…but there is only time for fasting and desire, device and
design, there is only time to swerve without limbs, organs or face
scientific silence, pinhole of light
Chronology is a field of stars.
The mythologue’s statistics
a zodiacal map, a glowing quotient
taking shape. You know you’re old
when you scrapbook the car crash
as a locus on a line of best fit. What of
the screams, quick yips of coydogs
killing deer? That pit in the sidewalk
a girl’s head bled into.
Once upon a Thracian coast
lover followed lover through
the gates of hell, and that,
dear reader, is why we have music.
In alternate versions, Orpheus,
more in love as he was with his art
than his wife, refused to drink the hemlock
or hurl from lovers’ leap his lutic
body. The moral is creation
is half grief. And that, dear reader,
is why we have music.
A scientist walks into a bar,
orders a libation, neat, with a twist.
A mythmaker walks in, orders nothing
but a glass. “Won’t you drink?”
asks the scientist, but the mythmaker
points to his highball, replies,
“Look at what is absent.”
Says Carl Sagan: “I know.”
The last time you drove this car you had to crawl
out of it. Eighty-degree turn with the tongue licking fifty
and heap of windfall on the shoulder. Your terror
braked on the black ice that winter, or you braked
and your terror kept you spinning, or Orpheus spun out
his grief in song and you caught a strain that day,
ringing. It’s not a trope you know, why your head struck the wheel
in the same eye you’d blinded, or blood in the snowbank
metastasized into a gloaming. Theology: the science
of symmetry, the orrery turning in the heart.
Of all the tracks on this album,
“Canyon River” is the most soporific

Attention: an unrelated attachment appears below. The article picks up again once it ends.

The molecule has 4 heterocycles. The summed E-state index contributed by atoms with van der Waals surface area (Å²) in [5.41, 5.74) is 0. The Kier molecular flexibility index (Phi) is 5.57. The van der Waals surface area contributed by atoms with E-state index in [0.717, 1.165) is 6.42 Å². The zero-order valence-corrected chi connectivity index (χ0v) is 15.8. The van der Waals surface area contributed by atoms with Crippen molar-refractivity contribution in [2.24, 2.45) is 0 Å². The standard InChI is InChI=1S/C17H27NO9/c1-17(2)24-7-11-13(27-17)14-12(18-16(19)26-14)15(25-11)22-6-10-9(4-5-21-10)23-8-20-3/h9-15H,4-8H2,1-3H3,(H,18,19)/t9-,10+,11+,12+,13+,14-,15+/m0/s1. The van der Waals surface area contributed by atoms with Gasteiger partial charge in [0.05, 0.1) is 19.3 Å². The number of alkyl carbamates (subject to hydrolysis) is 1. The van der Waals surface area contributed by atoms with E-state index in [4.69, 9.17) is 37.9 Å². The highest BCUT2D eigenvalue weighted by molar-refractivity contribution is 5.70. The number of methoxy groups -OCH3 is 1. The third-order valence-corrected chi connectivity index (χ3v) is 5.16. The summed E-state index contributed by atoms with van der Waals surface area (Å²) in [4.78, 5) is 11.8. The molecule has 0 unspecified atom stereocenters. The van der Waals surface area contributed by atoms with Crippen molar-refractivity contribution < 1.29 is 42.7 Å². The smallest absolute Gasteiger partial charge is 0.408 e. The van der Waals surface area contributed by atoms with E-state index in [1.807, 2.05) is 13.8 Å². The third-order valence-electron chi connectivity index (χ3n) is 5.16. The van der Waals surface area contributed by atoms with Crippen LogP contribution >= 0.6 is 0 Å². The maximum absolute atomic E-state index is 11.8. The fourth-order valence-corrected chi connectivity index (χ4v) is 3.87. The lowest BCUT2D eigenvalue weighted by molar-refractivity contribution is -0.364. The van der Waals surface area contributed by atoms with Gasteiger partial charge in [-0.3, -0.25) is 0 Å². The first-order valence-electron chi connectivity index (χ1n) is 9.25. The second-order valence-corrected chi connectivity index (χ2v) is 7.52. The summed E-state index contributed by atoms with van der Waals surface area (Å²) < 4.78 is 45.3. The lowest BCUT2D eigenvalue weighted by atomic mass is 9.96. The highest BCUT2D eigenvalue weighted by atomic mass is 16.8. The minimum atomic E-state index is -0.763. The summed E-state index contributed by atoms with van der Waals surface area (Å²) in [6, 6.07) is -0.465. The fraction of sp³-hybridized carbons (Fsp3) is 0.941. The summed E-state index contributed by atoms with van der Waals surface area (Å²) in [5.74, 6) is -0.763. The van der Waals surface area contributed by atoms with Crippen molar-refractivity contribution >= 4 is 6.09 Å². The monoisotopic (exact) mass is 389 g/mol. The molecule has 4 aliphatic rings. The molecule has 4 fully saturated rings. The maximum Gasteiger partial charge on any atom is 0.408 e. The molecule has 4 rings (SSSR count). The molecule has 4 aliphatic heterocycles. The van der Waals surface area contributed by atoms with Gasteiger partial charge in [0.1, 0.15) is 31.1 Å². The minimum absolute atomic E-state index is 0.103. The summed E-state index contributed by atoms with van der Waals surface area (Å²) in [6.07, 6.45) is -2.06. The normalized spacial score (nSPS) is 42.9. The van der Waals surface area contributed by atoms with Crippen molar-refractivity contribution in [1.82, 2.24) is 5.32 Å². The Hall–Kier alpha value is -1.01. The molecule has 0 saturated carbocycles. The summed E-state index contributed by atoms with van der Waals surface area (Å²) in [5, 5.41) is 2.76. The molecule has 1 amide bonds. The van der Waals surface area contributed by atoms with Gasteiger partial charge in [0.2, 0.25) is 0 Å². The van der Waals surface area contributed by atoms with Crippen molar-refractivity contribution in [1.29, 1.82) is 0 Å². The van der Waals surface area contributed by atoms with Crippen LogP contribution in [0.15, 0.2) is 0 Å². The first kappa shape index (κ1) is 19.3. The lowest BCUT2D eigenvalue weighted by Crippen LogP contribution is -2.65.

for victims of accidents, according to a new
study in psychoacoustics. During triage,
you feel seasick. Remember your body
is all tight geometry, soffits and tesseracts,
no light. In your chest a small
hydraulic and two pistons of abeyant
breastmilk. In your throat a lyre,
a nascent lie.
Troxler’s fading happens even to stars.
Say December thirteenth is the arrowhead
until another girl bleeds a whole archer
on an April night. You find yourself with her head
in your lap, bleeding in your lap,
pleading with her to give your life back.
At home, your lover washes your legs
under the tap.
“If you tell me how stars are made
I promise not to make my own” is a lie.
The poet found his way through hell
by the laws of cartoon physics.
When he saw his wife, she was staring
at the moon from the bottom of a bowl
in which the moon was floating.
She lit her eyes on him and the whole
astrarium stopped turning.
There were no words but he insisted—
“lampshell, lampshell, lampshell.”
Futurology: the study of the study
of the past. In our room, there is an eggshaped
fossil and a toy snail suctioned
to the wall. A braid of pink ribbons,
our bodies through the window. How will this,
when it is gone, cast itself against its absence?
This node here is the year two thousand
eleven. This coordinate, this series of ones.
See how frighteningly bright? The crystal
in the gray geodic mass of those years,
the lodestar at the corner of the virgo’s eye.
Or a pale spark in the pointillated dark.